How is the new Jack’s Camp different to the old: is it only a physical change, or is there a new approach to the experience?
It’s mainly a physical change. However, this also comes with more comfort: bigger beds with a cooling system, private swimming pool, and a more spacious tent with separate living and bedroom.
Guests who still remember the Jack's Camp of old will recognise both the past and the present in the new museum. Previously, interesting sections of the extensive collection, like invertebrates, for example, could never be placed on display because of limited space. Now with the addition of more display cabinets, a greater portion of the more than 5 000 individual specimens have been made available for our guests to view at their leisure.
With a more spacious tent housing the dining area and library, a division could be made between human history and the animal exhibits. Yet the design of the new mess tent allows for a flowing effect that does not disrupt the greater whole of the story the museum communicates. For the observant guest, golden threads connecting the unexpected pieces of the jigsaw will soon become visible after spending some time exploring the collection.
How has the museum collection evolved?
The largest part of the museum was collected by the Bousfield family over a long period of time spent on the African continent. In more recent years, though, some of the particularly interesting specimens were in fact discovered by staff members.
What are some of the highlights of the collection?
Some of the highlights include: Ethiopian wolf skulls (the rarest large carnivore on Earth); fossils of the largest predatory dinosaur that hunted in the rivers and lakes of ancient Africa; pieces from one of the first continents to rise from the primordial ocean nearly 3,2 billion years ago; a continuous representation of human development on the continent, mostly recorded in the Makgadikgadi, from the first use of tools 2,6 million years ago up to the present, with Bushman artwork and personal items belonging to the legendary Jack Bousfield.
Why the decision to include a private ‘museum’ in each tent?
The stone tools on display in the entrance of each tent give the guest an appreciation for the beauty of these pieces of artwork (it could take a Stone Age person up to 30 years to acquire enough experience to make a perfect stone tool for practical use). It will also assist in spying similar artefacts that may be scattered widely on the surface of the Makgadikgadi Pans.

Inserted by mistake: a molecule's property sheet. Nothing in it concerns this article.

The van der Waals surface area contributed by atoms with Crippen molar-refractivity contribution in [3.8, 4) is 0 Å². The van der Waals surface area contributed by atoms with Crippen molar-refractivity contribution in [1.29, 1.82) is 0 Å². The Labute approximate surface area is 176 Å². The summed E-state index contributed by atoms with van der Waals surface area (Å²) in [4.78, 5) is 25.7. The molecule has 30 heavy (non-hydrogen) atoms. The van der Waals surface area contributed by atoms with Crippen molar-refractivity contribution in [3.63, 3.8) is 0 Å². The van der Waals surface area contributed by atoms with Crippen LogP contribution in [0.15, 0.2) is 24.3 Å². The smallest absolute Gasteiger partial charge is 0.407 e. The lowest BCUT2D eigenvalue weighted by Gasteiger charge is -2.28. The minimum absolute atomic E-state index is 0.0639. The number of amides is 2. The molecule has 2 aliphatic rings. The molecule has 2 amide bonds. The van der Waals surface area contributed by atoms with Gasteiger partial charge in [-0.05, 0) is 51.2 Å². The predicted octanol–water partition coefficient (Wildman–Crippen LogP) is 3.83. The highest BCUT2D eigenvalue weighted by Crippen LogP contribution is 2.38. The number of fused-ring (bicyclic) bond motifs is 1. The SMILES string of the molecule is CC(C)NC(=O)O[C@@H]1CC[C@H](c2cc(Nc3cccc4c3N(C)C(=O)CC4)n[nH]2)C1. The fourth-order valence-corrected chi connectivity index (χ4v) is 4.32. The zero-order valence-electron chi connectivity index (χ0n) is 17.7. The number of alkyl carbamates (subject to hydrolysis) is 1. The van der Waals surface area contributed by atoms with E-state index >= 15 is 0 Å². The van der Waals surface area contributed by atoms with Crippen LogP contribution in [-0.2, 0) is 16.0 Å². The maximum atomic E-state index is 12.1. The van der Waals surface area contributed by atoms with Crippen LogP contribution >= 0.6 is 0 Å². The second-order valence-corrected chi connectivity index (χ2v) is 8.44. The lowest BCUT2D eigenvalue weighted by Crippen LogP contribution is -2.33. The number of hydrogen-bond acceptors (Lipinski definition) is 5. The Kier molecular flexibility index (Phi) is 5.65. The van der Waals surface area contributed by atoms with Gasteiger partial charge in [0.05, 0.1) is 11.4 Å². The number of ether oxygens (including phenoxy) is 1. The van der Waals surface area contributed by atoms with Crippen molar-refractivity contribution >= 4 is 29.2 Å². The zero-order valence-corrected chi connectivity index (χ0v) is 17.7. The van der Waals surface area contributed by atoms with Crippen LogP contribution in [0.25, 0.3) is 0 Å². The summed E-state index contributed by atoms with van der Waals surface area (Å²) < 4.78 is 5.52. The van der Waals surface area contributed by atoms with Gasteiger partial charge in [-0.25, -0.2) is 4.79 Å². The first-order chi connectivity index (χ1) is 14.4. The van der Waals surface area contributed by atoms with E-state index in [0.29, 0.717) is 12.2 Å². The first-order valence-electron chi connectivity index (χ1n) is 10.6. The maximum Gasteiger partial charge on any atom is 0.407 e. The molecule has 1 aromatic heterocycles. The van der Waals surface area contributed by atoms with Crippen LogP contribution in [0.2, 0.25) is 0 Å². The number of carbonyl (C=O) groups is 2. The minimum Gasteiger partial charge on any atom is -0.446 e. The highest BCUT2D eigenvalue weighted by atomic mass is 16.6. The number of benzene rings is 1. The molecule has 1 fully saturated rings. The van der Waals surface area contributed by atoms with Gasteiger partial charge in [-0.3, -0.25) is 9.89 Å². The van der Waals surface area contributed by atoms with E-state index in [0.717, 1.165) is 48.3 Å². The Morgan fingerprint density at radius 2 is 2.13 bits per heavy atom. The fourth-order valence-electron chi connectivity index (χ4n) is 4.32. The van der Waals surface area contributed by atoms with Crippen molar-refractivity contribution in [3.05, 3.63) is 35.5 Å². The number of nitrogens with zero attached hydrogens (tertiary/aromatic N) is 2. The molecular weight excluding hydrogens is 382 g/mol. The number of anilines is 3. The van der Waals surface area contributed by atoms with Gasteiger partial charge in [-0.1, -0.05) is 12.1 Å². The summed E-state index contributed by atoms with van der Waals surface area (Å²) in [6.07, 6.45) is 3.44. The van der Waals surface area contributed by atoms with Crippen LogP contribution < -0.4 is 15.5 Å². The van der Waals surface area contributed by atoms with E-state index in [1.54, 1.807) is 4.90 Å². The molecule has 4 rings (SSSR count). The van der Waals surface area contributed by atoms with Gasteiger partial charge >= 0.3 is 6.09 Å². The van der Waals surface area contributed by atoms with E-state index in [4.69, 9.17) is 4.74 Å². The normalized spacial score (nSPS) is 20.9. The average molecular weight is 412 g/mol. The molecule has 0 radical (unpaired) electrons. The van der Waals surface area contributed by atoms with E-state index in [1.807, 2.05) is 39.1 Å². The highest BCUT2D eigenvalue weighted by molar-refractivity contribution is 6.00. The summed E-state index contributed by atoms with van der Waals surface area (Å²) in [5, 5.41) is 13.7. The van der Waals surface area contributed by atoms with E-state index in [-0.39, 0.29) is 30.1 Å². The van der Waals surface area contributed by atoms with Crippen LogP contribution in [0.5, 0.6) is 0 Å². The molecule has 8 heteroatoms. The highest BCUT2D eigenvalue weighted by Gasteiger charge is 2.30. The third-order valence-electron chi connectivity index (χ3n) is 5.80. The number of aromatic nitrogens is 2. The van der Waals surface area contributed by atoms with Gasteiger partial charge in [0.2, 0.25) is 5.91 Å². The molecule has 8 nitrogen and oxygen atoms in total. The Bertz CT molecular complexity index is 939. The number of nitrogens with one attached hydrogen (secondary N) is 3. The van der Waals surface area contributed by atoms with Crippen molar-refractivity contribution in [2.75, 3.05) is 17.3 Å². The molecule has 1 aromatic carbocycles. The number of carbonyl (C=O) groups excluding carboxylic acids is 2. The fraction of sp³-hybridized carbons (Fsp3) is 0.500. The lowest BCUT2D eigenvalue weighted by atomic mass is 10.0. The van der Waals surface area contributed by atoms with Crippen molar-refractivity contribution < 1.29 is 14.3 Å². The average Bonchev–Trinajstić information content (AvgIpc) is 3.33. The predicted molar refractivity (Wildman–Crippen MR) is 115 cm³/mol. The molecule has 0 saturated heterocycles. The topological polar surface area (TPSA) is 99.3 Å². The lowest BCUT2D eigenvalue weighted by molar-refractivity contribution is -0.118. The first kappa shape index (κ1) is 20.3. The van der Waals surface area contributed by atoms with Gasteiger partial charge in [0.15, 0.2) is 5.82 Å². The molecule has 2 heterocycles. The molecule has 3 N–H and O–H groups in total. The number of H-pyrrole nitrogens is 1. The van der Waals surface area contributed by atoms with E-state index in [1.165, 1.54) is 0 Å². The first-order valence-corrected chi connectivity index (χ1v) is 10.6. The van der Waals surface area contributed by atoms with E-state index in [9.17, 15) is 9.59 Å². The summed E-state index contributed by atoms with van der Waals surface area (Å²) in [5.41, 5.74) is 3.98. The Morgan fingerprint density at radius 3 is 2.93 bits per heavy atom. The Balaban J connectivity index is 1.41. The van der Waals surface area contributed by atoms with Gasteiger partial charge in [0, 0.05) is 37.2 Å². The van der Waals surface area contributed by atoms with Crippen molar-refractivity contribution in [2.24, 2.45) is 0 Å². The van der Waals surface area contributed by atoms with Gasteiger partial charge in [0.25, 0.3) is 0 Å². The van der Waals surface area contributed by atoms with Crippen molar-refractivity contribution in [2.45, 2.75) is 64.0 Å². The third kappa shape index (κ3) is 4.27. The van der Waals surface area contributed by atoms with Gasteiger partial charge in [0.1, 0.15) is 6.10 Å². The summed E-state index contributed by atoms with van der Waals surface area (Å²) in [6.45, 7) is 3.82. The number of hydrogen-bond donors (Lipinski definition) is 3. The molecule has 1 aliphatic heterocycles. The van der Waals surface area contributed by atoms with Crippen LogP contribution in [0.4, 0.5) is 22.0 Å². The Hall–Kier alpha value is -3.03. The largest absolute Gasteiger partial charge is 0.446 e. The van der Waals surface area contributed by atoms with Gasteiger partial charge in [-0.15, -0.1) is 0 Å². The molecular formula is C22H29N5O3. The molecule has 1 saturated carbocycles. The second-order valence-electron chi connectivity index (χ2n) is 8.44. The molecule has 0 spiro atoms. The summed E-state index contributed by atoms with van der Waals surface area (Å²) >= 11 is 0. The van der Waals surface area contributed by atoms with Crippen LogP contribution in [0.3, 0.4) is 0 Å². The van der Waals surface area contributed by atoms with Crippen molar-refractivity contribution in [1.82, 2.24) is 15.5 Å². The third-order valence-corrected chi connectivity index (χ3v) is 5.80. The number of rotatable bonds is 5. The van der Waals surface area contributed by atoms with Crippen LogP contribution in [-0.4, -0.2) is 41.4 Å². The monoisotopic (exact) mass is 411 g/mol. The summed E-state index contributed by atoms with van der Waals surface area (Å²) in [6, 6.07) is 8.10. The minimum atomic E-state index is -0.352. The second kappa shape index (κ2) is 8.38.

It was felt that the museum should also be more tangible than just viewing specimens through a pane of glass. As such, some commonly encountered objects fill the library of each guest tent, and guests are welcome to touch and look at them.How can guests tap into the rich heritage of the camp?
The guides and hospitality staff at Jack's Camp have a vast collective knowledge, which they gladly share with inquisitive guests. Some have been with Uncharted Africa Safari since the beginning. With such a vast exhibit on display, the guides at Jack's Camp can weave a more informed tapestry of storytelling than before when discussing the Makgadikgadi, Botswana and Africa as a whole. Altogether, it makes for an unequalled safari experience. The guests’ tents and the main central area still have all the old family photos, and we are in the process of putting a wall of family photos in the loo tent. The long-serving staff members, such as Super and Cobra, who were around from the inception of the camp, are still part of the team.
Aside from the museum pieces, are there any notable visual artworks on display?
Many of the paintings, drawings and maps seen in the museum and guest tents are original antiques, with some dating back to 1660. Apart from being visually striking, they add to the rich story of Africa's wildlife and people. The photographs relate to the legacy of the Bousfield family, as well as researchers whose scientific contributions aided in painting a clearer picture of the Makgadikgadi. We have new art by Beezy Bailey and kept the old historical artworks by Peter Beard.
Read more in our review on Jack’s Camp in the Makgadikgadi, Botswana.